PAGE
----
The U.S. Office of the Comptroller of the Currency (OCC) has proposed a rule aimed at ensuring fair access to banking services provided by national banks, federal savings associations, and agencies of foreign bank organizations.
The rule would prohibit banks with more than $100 billion in assets from denying services such as lending and payment processing to businesses in one industry over another as long as the potential client passes an objective the risk assessment.
Codifying Decade Old Practice
OCC says its proposal is codifying more than a decade of the agency’s guidance indicating banks should provide access to capital, credit, and other services based on an objective risk assessment of individual customers, rather than broad-based decisions affecting whole categories or classes of customers.
“Fair access to financial services, credit, and capital are essential to our economy,” said Acting Comptroller of the Currency Brian P. Brooks in a statement. “This proposed rule would ensure that banks meet their responsibility to provide their services fairly since they enjoy special privilege and powers because if the system fails to provide fairness to all, it cannot be a source of strength for any.”
OCC says its proposal reflects language included in Title III of the Dodd–Frank Wall Street Reform and Consumer Protection Act of 2010 (Dodd-Frank), which charged OCC with “assuring the safety and soundness of, and compliance with laws and regulations, fair access to financial services, and fair treatment of customers by, the institutions and other persons subject to its jurisdiction.”
Dodd-Frank expanded OCC’s responsibilities to ensure “fair access separately from fair treatment, building upon the fundamental principle of nondiscrimination and would prevent banks—alone or in coordination with others—from limiting fair access to banking services by preventing a business or person from entering, or limiting their ability to enter, a particular market, or disadvantaging a person to benefit another person or interest,” according to OCC’s statement describing the rule.
Protecting Politically Controversial Industries from Discrimination
OCC’s proposal comes as interest groups and some Democratic lawmakers and prosecutors are applying pressure to banks to cease providing banking services for companies in politically controversial industries, for example fossil fuel producers and retailers, firearms manufacturers and gun sellers, and pay day lenders.
In the aftermath of an Obama-era initiative, Operation Choke-Point, intended to force banks to pay more attention the risks of fraud and money laundering, banks have increasingly severed their banking relationships with entire industries, such as payday lenders and companies involved in controversial political or social issues, such as border wall construction, climate change, gun violence, and immigrant detention.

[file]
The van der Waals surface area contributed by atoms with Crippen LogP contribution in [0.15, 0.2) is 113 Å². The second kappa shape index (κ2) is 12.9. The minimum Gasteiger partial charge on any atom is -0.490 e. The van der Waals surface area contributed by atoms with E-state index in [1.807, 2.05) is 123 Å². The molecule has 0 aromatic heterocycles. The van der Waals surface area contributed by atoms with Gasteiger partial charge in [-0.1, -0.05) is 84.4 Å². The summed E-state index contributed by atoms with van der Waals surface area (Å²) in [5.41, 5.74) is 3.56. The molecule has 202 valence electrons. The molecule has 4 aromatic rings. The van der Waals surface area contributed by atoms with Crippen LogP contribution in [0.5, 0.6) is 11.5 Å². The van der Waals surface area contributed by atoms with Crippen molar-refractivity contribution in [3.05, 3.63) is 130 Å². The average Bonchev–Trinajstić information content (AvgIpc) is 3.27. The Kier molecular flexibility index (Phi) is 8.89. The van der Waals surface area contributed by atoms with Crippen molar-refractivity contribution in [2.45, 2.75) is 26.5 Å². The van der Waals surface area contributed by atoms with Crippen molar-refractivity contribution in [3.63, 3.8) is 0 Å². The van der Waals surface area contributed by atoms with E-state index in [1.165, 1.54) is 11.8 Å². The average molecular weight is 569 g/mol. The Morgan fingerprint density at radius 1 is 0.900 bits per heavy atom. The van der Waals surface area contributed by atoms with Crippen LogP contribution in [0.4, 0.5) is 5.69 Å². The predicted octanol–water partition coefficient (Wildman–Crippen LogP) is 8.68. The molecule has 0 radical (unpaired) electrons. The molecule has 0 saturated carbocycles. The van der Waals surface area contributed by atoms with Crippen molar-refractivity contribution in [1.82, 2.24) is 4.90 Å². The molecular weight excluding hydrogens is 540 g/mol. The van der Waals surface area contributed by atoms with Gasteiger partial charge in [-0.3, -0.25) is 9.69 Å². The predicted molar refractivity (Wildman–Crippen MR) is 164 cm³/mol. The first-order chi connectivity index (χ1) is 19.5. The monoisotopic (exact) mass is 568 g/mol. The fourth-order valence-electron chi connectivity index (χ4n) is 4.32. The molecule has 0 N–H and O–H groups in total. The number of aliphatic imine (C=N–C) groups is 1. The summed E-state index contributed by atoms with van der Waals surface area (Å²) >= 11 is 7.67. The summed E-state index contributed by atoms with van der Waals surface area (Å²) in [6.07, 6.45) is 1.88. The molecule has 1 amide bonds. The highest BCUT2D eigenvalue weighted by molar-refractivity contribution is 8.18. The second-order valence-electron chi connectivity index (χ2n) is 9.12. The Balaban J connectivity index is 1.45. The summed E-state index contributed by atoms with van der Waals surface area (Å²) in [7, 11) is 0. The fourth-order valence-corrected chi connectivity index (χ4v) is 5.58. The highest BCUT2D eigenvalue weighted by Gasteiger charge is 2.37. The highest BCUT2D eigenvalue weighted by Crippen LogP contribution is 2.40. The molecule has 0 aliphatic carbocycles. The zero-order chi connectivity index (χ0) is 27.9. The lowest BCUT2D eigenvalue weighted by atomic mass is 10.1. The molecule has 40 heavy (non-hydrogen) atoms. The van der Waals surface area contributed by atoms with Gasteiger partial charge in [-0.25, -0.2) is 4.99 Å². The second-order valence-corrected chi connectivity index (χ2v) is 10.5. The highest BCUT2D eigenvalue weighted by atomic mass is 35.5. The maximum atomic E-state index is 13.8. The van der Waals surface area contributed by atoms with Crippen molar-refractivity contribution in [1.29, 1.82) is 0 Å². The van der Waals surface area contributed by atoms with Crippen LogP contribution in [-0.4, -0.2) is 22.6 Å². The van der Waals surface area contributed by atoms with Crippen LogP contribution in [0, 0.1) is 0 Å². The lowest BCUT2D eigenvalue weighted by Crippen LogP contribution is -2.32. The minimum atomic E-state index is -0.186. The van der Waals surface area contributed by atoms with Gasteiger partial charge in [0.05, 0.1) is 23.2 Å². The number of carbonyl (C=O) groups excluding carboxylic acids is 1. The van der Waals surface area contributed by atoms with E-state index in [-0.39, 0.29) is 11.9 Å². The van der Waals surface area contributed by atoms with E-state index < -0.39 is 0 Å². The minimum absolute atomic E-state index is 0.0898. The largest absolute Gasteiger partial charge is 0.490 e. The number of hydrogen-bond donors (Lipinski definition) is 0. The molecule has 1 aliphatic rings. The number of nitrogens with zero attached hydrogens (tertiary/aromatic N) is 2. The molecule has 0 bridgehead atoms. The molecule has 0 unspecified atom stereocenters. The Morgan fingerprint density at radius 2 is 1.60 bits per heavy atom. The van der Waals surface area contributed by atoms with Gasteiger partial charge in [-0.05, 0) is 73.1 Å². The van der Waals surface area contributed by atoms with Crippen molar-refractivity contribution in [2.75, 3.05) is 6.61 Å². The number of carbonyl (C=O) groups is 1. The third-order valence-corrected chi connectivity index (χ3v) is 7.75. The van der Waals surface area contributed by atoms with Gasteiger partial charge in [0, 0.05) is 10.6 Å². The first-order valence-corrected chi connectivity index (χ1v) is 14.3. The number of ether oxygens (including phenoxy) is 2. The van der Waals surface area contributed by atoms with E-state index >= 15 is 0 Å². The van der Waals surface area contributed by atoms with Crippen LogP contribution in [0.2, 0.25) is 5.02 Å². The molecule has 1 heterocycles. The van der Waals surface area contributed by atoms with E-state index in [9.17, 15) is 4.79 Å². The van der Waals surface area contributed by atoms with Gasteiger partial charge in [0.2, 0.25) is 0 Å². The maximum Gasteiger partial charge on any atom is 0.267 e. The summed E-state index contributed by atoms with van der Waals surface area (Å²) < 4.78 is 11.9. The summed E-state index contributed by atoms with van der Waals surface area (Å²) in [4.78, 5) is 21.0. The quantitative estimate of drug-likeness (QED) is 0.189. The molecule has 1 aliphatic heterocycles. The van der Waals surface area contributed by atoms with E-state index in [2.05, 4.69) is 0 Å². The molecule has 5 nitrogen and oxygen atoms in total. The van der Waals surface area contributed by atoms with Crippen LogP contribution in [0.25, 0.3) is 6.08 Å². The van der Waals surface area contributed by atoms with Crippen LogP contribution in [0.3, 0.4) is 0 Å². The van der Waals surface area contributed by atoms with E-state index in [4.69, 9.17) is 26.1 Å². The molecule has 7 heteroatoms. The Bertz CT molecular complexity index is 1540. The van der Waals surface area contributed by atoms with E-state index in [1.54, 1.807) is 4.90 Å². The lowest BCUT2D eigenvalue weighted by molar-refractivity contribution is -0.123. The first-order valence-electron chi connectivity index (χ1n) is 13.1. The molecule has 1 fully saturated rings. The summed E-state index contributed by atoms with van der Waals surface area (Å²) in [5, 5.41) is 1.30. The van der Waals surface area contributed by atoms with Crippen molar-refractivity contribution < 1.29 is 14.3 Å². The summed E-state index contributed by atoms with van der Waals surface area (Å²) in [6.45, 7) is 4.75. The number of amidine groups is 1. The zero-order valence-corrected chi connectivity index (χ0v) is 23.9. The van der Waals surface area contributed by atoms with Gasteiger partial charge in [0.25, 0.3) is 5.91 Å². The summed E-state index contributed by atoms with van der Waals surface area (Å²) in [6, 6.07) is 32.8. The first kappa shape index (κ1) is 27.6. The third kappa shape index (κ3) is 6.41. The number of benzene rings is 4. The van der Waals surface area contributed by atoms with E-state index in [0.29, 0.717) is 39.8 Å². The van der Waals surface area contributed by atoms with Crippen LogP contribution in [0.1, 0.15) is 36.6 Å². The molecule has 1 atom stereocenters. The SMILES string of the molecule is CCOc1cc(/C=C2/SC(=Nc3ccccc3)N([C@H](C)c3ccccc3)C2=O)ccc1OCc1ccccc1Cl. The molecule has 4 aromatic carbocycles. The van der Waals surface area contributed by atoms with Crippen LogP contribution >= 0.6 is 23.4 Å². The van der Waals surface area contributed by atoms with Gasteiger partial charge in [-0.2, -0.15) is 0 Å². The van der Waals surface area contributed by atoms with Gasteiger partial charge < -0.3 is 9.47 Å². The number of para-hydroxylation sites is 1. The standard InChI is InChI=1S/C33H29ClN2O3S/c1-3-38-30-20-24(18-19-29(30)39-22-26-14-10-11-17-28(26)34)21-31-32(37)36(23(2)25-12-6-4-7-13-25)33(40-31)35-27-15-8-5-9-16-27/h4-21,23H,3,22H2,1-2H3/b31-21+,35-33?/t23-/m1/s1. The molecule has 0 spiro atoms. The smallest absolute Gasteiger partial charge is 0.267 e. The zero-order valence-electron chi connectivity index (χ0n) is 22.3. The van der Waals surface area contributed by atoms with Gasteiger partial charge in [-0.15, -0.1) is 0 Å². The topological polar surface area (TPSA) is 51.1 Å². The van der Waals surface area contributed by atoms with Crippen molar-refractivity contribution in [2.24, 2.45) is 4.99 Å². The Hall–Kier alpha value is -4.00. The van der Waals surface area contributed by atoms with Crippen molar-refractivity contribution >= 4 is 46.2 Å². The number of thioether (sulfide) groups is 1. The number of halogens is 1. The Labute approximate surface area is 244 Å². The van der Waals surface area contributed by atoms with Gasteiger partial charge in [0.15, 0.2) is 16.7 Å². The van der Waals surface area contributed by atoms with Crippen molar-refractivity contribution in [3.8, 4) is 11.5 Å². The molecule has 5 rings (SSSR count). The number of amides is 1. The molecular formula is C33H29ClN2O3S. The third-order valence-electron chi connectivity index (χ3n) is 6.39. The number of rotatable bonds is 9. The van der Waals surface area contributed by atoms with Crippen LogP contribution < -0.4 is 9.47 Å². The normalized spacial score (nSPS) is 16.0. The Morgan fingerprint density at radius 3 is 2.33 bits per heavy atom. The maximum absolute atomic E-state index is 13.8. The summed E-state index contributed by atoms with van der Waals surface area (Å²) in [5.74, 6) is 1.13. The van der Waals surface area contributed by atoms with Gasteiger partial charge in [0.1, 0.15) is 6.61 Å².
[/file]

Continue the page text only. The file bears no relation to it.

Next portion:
In the past year, for instance, Citi, Deutsche Bank, Goldman Sachs, and JPMorgan Chase, instituted policies barring lending to new coal mines, coal-fueled power plants, and Arctic gas and oil drilling. Other banks have ended long-standing business relationships with companies involved with the construction of oil and gas pipelines. JPMorgan Chase announced it would no longer provide banking services to the private prison operators in 2019, and in 2018, Bank of America said no longer lend money companies that make semi-automatic firearms which resemble military weapons.
Banks should not deny legal industries banking services based on partisan political considerations, said Sen. Mike Crapo (R-ID), the Senate Banking Committee Chairman, in a November 20 statement.
“We are seeing a disturbing trend in the financial services industry – the intentional discrimination of entire industries, such as firearms manufacturers, by the largest banks in the United States,” Crapo said. “I commend the OCC for reaffirming that banks must not deny services or limit fair access to legal businesses and individuals.
“Business lending decisions should be based on creditworthiness, rather than politics or political pressure,” said Crapo.
Objective Assessment of Creditworthiness
Under OCC’s proposal, any covered bank’s decision to deny services would have to be based on an “objective assessment” of a person’s or particular business entity’s “creditworthiness, ability to pay, or other quantitative, impartial, risk-based reasons [that] would not violate the bank’s obligation to provide fair access.” In addition the proposal disallows affected banks from denying a person or entity service in order to disadvantage, limit, or prevent it from entering or competing in a legal market or business segment, or with a goal of benefitting another person, business or type of business.
OCC formally offered its proposed rule on November 20, with a short public comment period of 45 days. As a result, unless OCC changes its mind in the light of public comments, the rule would become finalized before presumptive President-elect Joe Biden is sworn in as president.
H. Sterling Burnett, Ph.D.(firstname.lastname@example.org)is the managing editor of Environment & Climate News.